Routine System Maintenance Tasks
A newer version of this documentation is available. Click here to view the most up-to-date release of the Greenplum 4.x documentation.
Routine System Maintenance Tasks
To keep a Greenplum Database system running efficiently, the database must be regularly cleared of expired data and the table statistics must be updated so that the query planner has accurate information.
Greenplum Database requires that certain tasks be performed regularly to achieve optimal performance. The tasks discussed here are required, but database administrators can automate them using standard UNIX tools such as cron scripts. An administrator sets up the appropriate scripts and checks that they execute successfully.
Routine Vacuum and Analyze
Because of the MVCC transaction concurrency model used in Greenplum Database, deleted or updated data rows still occupy physical space on disk even though they are not visible to new transactions. If your database has many updates and deletes, many expired rows will exist. The VACUUM command collects table-level statistics such as number of rows and pages, so it is also necessary to vacuum append-optimized tables, even when there is no space from updated or deleted rows to reclaim.
Vacuuming an append-optimized table follows a different process than vacuuming heap tables. On each segment, a new segment file is created and visible rows are copied into it from the current segment. When the segment file has been copied, the original is scheduled to be dropped and the new segment file is made available. This requires sufficient available disk space for a copy of the visible rows until the original segment file is dropped.
If the ratio of hidden rows to total rows in a segment file is less than a threshold value (10, by default), the segment file is not compacted. The threshold value can be configured with the gp_appendonly_compaction_threshold server configuration parameter. VACUUM FULL ignores the value of gp_appendonly_compaction_threshold and rewrites the segment file regardless of the ratio.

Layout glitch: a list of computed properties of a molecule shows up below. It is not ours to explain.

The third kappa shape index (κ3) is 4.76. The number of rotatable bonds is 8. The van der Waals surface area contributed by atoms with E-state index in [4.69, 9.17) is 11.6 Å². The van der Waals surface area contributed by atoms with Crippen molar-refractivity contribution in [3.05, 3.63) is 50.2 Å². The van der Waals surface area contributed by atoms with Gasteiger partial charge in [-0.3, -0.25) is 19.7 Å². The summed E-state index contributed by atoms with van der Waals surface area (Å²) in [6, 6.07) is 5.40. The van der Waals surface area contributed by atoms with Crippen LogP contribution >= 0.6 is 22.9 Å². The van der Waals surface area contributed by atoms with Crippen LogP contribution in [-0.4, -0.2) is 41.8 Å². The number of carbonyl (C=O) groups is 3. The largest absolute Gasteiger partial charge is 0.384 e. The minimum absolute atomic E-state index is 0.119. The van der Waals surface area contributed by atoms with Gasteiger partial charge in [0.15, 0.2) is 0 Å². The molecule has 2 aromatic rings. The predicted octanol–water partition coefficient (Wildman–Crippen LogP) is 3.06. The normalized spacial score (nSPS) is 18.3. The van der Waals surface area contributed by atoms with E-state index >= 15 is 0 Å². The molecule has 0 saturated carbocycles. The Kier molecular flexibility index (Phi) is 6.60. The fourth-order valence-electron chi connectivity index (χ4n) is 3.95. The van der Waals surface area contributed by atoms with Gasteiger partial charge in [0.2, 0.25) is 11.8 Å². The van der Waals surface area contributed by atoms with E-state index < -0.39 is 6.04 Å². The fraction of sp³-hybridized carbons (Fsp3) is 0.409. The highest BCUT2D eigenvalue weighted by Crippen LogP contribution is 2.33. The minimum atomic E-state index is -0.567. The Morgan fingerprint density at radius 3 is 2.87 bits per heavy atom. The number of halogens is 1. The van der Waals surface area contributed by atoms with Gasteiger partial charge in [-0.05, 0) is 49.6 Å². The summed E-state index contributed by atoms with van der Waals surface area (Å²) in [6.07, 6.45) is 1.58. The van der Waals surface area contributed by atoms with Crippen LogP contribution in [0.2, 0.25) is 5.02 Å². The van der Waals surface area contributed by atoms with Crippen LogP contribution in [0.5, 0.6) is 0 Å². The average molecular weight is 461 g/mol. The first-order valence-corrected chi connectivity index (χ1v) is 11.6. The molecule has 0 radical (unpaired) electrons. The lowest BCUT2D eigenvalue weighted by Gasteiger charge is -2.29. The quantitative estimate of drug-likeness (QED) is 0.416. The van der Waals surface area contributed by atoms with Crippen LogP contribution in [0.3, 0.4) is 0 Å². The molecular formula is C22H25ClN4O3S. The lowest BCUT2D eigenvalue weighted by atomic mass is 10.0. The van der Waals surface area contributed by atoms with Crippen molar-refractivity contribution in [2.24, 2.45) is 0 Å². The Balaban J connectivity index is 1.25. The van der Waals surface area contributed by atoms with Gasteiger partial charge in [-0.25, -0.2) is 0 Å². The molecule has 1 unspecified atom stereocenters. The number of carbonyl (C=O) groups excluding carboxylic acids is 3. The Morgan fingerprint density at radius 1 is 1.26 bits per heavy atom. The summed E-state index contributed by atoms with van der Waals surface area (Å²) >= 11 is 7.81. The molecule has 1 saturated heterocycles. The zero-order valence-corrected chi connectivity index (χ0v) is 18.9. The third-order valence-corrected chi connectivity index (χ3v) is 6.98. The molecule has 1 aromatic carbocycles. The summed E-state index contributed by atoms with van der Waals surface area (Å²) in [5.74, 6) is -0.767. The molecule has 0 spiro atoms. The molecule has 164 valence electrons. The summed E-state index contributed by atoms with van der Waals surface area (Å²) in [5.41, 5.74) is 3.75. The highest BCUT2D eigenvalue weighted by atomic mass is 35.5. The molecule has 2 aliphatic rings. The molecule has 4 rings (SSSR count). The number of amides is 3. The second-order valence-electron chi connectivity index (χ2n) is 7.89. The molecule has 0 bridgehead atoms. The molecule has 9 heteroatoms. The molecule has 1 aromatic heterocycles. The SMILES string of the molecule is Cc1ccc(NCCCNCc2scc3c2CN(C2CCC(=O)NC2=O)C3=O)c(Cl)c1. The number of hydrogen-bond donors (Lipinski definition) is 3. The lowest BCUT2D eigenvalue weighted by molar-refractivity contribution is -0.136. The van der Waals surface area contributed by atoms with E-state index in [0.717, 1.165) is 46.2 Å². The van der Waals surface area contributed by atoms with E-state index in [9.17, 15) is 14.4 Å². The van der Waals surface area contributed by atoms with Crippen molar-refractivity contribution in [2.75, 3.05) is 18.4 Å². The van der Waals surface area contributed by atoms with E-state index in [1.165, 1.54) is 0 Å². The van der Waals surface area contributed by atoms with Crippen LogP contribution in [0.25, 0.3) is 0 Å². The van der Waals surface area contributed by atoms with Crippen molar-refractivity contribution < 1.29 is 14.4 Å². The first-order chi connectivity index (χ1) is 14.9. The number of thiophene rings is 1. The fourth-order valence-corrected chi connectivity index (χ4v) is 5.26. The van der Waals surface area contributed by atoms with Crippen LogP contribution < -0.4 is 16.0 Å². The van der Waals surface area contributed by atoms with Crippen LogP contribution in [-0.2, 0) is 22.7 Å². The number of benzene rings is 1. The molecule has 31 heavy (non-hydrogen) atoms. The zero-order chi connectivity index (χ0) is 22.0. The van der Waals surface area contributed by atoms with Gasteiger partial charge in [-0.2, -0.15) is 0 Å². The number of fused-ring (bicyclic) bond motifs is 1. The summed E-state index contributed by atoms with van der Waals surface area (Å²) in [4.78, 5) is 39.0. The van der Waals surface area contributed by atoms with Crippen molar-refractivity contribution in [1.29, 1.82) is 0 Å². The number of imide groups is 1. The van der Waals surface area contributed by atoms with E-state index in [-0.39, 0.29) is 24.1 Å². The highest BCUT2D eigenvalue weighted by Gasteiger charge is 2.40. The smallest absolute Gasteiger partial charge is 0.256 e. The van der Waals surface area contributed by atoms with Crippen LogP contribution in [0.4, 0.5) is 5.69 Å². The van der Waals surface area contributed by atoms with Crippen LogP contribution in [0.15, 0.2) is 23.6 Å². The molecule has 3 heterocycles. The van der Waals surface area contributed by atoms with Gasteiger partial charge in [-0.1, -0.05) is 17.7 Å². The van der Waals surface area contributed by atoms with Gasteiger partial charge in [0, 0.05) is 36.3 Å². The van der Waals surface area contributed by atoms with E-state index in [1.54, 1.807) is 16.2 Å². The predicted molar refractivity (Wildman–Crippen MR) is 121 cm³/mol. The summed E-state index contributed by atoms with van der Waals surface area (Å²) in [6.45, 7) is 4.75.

VACUUM can be disabled for append-optimized tables using the gp_appendonly_compaction server configuration parameter.
For details about vacuuming a database, see Vacuuming the Database. For information about the gp_appendonly_compaction_threshold server configuration parameter and the VACUUM command, see the Greenplum Database Reference Guide.
Transaction ID Management
Greenplum's MVCC transaction semantics depend on comparing transaction ID (XID) numbers to determine visibility to other transactions. Because transaction ID numbers have an upper limit, a Greenplum system that runs more than 4 billion transactions experiences transaction ID wraparound: the XID counter reverts to zero, and past transactions appear to be in the future. This means past transactions' outputs become invisible. Therefore, it is necessary to VACUUM every table in every database at least once per two billion transactions.
Greenplum Database issues the following warning when a significant portion of the transaction IDs are no longer available and before transaction ID wraparound occurs:
WARNING: database "database_name" must be vacuumed within number_of_transactions transactions
When the warning is issued, a VACUUM operation is required. If a VACUUM operation is not performed, Greenplum Database stops creating transactions when it reaches a limit prior to when transaction ID wraparound occurs. Greenplum Database issues this error when it stops creating transactions to avoid possible data loss:
FATAL: database is not accepting commands to avoid wraparound data loss in database "database_name"
The Greenplum Database configuration parameter xid_warn_limit controls when the warning is displayed. The parameter xid_stop_limit controls when Greenplum Database stops creating transactions.
Recovering from a Transaction ID Limit Error
When Greenplum Database reaches the xid_stop_limit transaction ID limit due to infrequent VACUUM maintenance, it becomes unresponsive. To recover from this situation, perform the following steps as database administrator:
- Shut down Greenplum Database.
- Temporarily lower the xid_stop_limit by 10,000,000.
- Start Greenplum Database.
- Run VACUUM FREEZE on all affected databases.
- Reset the xid_stop_limit to its original value.
- Restart Greenplum Database.
For information about the configuration parameters, see the Greenplum Database Reference Guide. For information about transaction ID wraparound see the PostgreSQL documentation.
System Catalog Maintenance